Abstract: Inherently, populism questions elite values and expertise; thus, populists oppose and usually are opposed by elites. Here, I discuss how American Political Science treats elitism, pluralism, and populism, relying heavily on the U.S. Founders’ constitutional approaches limiting the power of factions to impose social and political uniformity. Second, I summarize how these models approach the provision of schooling, particularly school choice including homeschooling. In America, public education practice is dominated by elite bureaucratic experts supporting quasi-monopolistic factory models of schooling and unsupportive of the academic rigor some parents desire. Pluralist education as practiced in certain other nation states and historically may offer greater academic success and social peace through diversity, while enhancing achievement and equity. I use these discussions as foundations to critique Bartholet, who argues for severely restricting homeschooling to empower bureaucratic experts and disempower parents. I find it unlikely that such schemes can be implemented without animus against minority factions, and thus without degrading the social diversity inherent to pluralism.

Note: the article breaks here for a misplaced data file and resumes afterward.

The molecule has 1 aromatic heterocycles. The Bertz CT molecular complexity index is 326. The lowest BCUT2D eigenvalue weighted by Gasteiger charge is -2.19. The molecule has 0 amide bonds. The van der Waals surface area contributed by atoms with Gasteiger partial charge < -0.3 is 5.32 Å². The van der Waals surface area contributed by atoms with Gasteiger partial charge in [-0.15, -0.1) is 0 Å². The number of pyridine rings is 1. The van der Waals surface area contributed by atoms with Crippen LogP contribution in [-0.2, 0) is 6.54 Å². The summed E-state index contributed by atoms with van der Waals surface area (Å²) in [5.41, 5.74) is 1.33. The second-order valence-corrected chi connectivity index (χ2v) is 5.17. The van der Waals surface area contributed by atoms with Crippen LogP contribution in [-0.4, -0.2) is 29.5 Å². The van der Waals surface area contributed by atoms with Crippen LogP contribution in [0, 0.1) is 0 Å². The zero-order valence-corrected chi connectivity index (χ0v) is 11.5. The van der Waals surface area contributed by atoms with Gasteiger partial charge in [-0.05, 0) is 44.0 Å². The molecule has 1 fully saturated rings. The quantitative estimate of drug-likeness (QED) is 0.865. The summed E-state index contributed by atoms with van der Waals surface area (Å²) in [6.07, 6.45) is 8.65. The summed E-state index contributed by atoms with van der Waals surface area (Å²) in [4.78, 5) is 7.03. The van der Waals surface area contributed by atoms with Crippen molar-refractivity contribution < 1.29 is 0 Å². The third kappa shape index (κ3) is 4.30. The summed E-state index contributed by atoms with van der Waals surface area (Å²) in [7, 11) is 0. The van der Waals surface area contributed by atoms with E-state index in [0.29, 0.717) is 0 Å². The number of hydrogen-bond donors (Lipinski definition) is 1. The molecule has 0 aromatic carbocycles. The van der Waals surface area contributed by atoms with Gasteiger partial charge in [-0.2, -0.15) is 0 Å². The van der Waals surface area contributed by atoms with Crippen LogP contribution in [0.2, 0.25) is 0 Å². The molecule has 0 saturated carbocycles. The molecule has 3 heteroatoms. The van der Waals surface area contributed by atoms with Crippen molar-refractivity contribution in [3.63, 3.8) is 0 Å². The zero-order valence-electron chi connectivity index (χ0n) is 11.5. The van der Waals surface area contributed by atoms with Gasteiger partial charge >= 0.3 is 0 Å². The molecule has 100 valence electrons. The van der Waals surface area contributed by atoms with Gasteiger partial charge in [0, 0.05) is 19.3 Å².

What interesting homeschool news and research have you come across this Orion Term? 👩🏻🎓
❡ Explore more: If you’d like to investigate the current academic literature on homeschooling yourself, the best place to start is Google Scholar, the special academic search engine from Google. Just enter a search term or phrase of interest (“homeschool,” “unschooling,” “classical homeschooling,” “deschooling,” etc.), and Google Scholar will return a list of academic publications that mention your topic. 🔎
❡ Explore more: For a comprehensive review of homeschooling research prior to 2020, see the paper by Kunzman and Gaither that is linked as the first item in our Research & News post for July 2020. 📖
❡ Stay in the loop: This is one of our regular Homeschool Research & News posts. Add your name to our weekly mailing list and get great homeschool teaching ideas delivered right to your mailbox all through the year. 🗞